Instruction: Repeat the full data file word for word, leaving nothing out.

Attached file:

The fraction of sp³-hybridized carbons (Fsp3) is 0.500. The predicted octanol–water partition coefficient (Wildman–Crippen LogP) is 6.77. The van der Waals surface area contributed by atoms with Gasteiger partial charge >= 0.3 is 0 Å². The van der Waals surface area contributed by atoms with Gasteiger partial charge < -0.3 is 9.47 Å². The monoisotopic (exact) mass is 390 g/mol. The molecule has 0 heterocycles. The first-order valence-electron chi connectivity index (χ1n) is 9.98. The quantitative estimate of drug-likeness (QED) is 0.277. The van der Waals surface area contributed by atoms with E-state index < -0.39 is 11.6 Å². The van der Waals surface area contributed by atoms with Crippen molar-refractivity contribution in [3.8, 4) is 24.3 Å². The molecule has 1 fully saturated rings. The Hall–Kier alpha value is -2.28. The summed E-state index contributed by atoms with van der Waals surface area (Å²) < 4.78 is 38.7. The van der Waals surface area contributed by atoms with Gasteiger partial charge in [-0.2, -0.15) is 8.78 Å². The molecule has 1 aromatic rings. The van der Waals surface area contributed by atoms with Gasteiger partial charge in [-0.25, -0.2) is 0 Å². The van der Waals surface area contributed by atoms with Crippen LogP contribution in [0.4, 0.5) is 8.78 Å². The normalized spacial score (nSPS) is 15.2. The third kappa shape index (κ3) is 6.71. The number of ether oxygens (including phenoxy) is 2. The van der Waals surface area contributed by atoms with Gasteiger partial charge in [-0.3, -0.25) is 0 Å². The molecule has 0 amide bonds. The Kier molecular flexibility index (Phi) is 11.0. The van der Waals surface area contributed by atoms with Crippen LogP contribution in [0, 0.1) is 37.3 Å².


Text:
The fraction of sp³-hybridized carbons (Fsp3) is 0.500. The predicted octanol–water partition coefficient (Wildman–Crippen LogP) is 6.77. The van der Waals surface area contributed by atoms with Gasteiger partial charge >= 0.3 is 0 Å². The van der Waals surface area contributed by atoms with Gasteiger partial charge < -0.3 is 9.47 Å². The monoisotopic (exact) mass is 390 g/mol. The molecule has 0 heterocycles. The first-order valence-electron chi connectivity index (χ1n) is 9.98. The quantitative estimate of drug-likeness (QED) is 0.277. The van der Waals surface area contributed by atoms with E-state index < -0.39 is 11.6 Å². The van der Waals surface area contributed by atoms with Crippen molar-refractivity contribution in [3.8, 4) is 24.3 Å². The molecule has 1 fully saturated rings. The Hall–Kier alpha value is -2.28. The summed E-state index contributed by atoms with van der Waals surface area (Å²) < 4.78 is 38.7. The van der Waals surface area contributed by atoms with Gasteiger partial charge in [-0.2, -0.15) is 8.78 Å². The molecule has 1 aromatic rings. The van der Waals surface area contributed by atoms with Gasteiger partial charge in [-0.25, -0.2) is 0 Å². The van der Waals surface area contributed by atoms with Crippen LogP contribution in [0.4, 0.5) is 8.78 Å². The normalized spacial score (nSPS) is 15.2. The third kappa shape index (κ3) is 6.71. The number of ether oxygens (including phenoxy) is 2. The van der Waals surface area contributed by atoms with Gasteiger partial charge in [-0.3, -0.25) is 0 Å². The molecule has 0 amide bonds. The Kier molecular flexibility index (Phi) is 11.0. The van der Waals surface area contributed by atoms with Crippen LogP contribution in [0, 0.1) is 37.3 Å².